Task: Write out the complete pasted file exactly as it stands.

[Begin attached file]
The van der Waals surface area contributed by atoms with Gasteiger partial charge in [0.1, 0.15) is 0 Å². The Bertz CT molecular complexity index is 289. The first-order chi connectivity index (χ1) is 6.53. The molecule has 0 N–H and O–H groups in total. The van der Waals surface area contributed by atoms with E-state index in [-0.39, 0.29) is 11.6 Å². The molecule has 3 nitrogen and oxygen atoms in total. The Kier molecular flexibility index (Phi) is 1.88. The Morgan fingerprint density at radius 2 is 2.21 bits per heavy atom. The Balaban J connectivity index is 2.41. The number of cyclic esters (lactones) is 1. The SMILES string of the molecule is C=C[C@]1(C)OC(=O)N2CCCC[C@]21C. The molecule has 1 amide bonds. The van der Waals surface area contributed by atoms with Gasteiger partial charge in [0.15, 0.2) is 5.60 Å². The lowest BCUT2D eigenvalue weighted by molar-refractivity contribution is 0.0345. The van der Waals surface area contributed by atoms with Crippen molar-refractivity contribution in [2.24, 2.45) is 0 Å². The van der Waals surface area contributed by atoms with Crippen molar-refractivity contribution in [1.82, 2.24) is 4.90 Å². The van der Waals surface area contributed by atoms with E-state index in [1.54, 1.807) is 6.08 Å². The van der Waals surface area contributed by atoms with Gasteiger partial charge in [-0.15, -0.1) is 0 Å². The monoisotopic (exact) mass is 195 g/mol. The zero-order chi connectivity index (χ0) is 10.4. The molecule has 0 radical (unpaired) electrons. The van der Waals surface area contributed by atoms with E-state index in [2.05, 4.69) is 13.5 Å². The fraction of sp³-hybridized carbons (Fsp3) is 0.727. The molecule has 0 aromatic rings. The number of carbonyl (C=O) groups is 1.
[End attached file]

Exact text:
The van der Waals surface area contributed by atoms with Gasteiger partial charge in [0.1, 0.15) is 0 Å². The Bertz CT molecular complexity index is 289. The first-order chi connectivity index (χ1) is 6.53. The molecule has 0 N–H and O–H groups in total. The van der Waals surface area contributed by atoms with E-state index in [-0.39, 0.29) is 11.6 Å². The molecule has 3 nitrogen and oxygen atoms in total. The Kier molecular flexibility index (Phi) is 1.88. The Morgan fingerprint density at radius 2 is 2.21 bits per heavy atom. The Balaban J connectivity index is 2.41. The number of cyclic esters (lactones) is 1. The SMILES string of the molecule is C=C[C@]1(C)OC(=O)N2CCCC[C@]21C. The molecule has 1 amide bonds. The van der Waals surface area contributed by atoms with Gasteiger partial charge in [0.15, 0.2) is 5.60 Å². The lowest BCUT2D eigenvalue weighted by molar-refractivity contribution is 0.0345. The van der Waals surface area contributed by atoms with Crippen molar-refractivity contribution in [2.24, 2.45) is 0 Å². The van der Waals surface area contributed by atoms with Crippen molar-refractivity contribution in [1.82, 2.24) is 4.90 Å². The van der Waals surface area contributed by atoms with E-state index in [1.54, 1.807) is 6.08 Å². The van der Waals surface area contributed by atoms with Gasteiger partial charge in [-0.15, -0.1) is 0 Å². The monoisotopic (exact) mass is 195 g/mol. The zero-order chi connectivity index (χ0) is 10.4. The molecule has 0 radical (unpaired) electrons. The van der Waals surface area contributed by atoms with E-state index in [2.05, 4.69) is 13.5 Å². The fraction of sp³-hybridized carbons (Fsp3) is 0.727. The molecule has 0 aromatic rings. The number of carbonyl (C=O) groups is 1.